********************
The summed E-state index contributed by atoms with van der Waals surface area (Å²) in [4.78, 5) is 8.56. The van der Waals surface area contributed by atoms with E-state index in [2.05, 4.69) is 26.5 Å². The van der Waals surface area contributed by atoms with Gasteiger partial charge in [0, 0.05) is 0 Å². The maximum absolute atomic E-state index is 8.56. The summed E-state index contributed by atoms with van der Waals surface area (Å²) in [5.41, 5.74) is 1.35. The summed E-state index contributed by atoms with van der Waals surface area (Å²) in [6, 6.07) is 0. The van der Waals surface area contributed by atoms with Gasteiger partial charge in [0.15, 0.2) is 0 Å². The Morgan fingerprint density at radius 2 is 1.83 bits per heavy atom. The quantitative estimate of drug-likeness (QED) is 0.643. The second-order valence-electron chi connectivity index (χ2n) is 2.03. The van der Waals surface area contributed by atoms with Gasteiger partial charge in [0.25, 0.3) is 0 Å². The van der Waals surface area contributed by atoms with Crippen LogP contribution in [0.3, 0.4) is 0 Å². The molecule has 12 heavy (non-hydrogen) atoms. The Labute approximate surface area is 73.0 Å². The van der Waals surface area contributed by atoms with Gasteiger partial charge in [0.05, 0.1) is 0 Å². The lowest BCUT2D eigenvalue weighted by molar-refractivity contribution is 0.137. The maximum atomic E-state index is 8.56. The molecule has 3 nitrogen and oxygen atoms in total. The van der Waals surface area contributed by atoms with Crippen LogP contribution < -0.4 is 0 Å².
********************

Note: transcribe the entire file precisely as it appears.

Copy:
The summed E-state index contributed by atoms with van der Waals surface area (Å²) in [4.78, 5) is 8.56. The van der Waals surface area contributed by atoms with E-state index in [2.05, 4.69) is 26.5 Å². The van der Waals surface area contributed by atoms with Gasteiger partial charge in [0, 0.05) is 0 Å². The maximum absolute atomic E-state index is 8.56. The summed E-state index contributed by atoms with van der Waals surface area (Å²) in [5.41, 5.74) is 1.35. The summed E-state index contributed by atoms with van der Waals surface area (Å²) in [6, 6.07) is 0. The van der Waals surface area contributed by atoms with Gasteiger partial charge in [0.15, 0.2) is 0 Å². The Morgan fingerprint density at radius 2 is 1.83 bits per heavy atom. The quantitative estimate of drug-likeness (QED) is 0.643. The second-order valence-electron chi connectivity index (χ2n) is 2.03. The van der Waals surface area contributed by atoms with Gasteiger partial charge in [0.25, 0.3) is 0 Å². The van der Waals surface area contributed by atoms with Crippen LogP contribution in [0.3, 0.4) is 0 Å². The molecule has 12 heavy (non-hydrogen) atoms. The Labute approximate surface area is 73.0 Å². The van der Waals surface area contributed by atoms with Gasteiger partial charge in [0.05, 0.1) is 0 Å². The lowest BCUT2D eigenvalue weighted by molar-refractivity contribution is 0.137. The maximum atomic E-state index is 8.56. The molecule has 3 nitrogen and oxygen atoms in total. The van der Waals surface area contributed by atoms with Crippen LogP contribution < -0.4 is 0 Å².